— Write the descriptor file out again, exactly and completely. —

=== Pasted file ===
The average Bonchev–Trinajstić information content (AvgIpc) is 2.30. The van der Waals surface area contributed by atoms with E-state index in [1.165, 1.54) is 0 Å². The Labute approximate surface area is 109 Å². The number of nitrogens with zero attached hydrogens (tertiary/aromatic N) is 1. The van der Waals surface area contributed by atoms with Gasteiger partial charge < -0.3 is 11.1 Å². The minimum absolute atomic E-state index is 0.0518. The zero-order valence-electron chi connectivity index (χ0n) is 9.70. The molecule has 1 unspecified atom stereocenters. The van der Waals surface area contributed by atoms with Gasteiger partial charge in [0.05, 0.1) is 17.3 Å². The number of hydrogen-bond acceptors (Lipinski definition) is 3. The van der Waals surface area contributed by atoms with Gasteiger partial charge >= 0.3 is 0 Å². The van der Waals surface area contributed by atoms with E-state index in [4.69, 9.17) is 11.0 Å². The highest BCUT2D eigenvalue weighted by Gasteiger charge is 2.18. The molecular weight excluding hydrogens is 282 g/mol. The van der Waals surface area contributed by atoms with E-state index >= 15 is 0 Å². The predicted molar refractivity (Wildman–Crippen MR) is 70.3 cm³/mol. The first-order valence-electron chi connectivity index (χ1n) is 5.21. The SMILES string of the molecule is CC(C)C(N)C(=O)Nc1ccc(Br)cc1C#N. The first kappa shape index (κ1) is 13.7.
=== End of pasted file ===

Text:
The average Bonchev–Trinajstić information content (AvgIpc) is 2.30. The van der Waals surface area contributed by atoms with E-state index in [1.165, 1.54) is 0 Å². The Labute approximate surface area is 109 Å². The number of nitrogens with zero attached hydrogens (tertiary/aromatic N) is 1. The van der Waals surface area contributed by atoms with Gasteiger partial charge < -0.3 is 11.1 Å². The minimum absolute atomic E-state index is 0.0518. The zero-order valence-electron chi connectivity index (χ0n) is 9.70. The molecule has 1 unspecified atom stereocenters. The van der Waals surface area contributed by atoms with Gasteiger partial charge in [0.05, 0.1) is 17.3 Å². The number of hydrogen-bond acceptors (Lipinski definition) is 3. The van der Waals surface area contributed by atoms with Gasteiger partial charge >= 0.3 is 0 Å². The van der Waals surface area contributed by atoms with E-state index in [4.69, 9.17) is 11.0 Å². The highest BCUT2D eigenvalue weighted by Gasteiger charge is 2.18. The molecular weight excluding hydrogens is 282 g/mol. The van der Waals surface area contributed by atoms with E-state index >= 15 is 0 Å². The predicted molar refractivity (Wildman–Crippen MR) is 70.3 cm³/mol. The first-order valence-electron chi connectivity index (χ1n) is 5.21. The SMILES string of the molecule is CC(C)C(N)C(=O)Nc1ccc(Br)cc1C#N. The first kappa shape index (κ1) is 13.7.